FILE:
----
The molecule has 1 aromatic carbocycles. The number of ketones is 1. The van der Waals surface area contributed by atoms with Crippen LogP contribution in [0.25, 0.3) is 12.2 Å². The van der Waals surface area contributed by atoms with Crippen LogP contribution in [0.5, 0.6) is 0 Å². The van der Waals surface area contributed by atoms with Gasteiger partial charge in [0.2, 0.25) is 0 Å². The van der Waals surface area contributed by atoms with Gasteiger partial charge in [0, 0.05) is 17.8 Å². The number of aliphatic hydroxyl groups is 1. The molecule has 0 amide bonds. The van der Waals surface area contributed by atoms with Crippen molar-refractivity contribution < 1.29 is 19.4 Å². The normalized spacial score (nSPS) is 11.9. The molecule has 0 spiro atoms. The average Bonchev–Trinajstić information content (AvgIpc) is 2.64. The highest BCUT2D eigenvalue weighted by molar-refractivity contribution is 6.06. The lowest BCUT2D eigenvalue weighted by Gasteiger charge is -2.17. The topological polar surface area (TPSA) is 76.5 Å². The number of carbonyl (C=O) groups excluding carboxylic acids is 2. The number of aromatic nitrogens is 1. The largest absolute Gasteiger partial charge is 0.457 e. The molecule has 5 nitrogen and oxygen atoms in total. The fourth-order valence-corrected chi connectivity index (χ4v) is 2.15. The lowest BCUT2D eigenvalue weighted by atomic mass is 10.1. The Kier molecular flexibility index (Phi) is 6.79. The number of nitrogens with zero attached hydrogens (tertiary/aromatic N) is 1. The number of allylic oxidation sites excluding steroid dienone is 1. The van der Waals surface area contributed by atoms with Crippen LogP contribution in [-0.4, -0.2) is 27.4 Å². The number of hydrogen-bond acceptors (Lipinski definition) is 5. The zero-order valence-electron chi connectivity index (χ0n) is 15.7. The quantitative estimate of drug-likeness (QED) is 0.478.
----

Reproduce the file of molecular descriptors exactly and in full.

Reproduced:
The molecule has 1 aromatic carbocycles. The number of ketones is 1. The van der Waals surface area contributed by atoms with Crippen LogP contribution in [0.25, 0.3) is 12.2 Å². The van der Waals surface area contributed by atoms with Crippen LogP contribution in [0.5, 0.6) is 0 Å². The van der Waals surface area contributed by atoms with Gasteiger partial charge in [0.2, 0.25) is 0 Å². The van der Waals surface area contributed by atoms with Gasteiger partial charge in [0, 0.05) is 17.8 Å². The number of aliphatic hydroxyl groups is 1. The molecule has 0 amide bonds. The van der Waals surface area contributed by atoms with Crippen molar-refractivity contribution < 1.29 is 19.4 Å². The normalized spacial score (nSPS) is 11.9. The molecule has 0 spiro atoms. The average Bonchev–Trinajstić information content (AvgIpc) is 2.64. The highest BCUT2D eigenvalue weighted by molar-refractivity contribution is 6.06. The lowest BCUT2D eigenvalue weighted by Gasteiger charge is -2.17. The topological polar surface area (TPSA) is 76.5 Å². The number of carbonyl (C=O) groups excluding carboxylic acids is 2. The number of aromatic nitrogens is 1. The largest absolute Gasteiger partial charge is 0.457 e. The molecule has 5 nitrogen and oxygen atoms in total. The fourth-order valence-corrected chi connectivity index (χ4v) is 2.15. The lowest BCUT2D eigenvalue weighted by atomic mass is 10.1. The Kier molecular flexibility index (Phi) is 6.79. The number of nitrogens with zero attached hydrogens (tertiary/aromatic N) is 1. The number of allylic oxidation sites excluding steroid dienone is 1. The van der Waals surface area contributed by atoms with Crippen LogP contribution in [-0.4, -0.2) is 27.4 Å². The number of hydrogen-bond acceptors (Lipinski definition) is 5. The zero-order valence-electron chi connectivity index (χ0n) is 15.7. The quantitative estimate of drug-likeness (QED) is 0.478.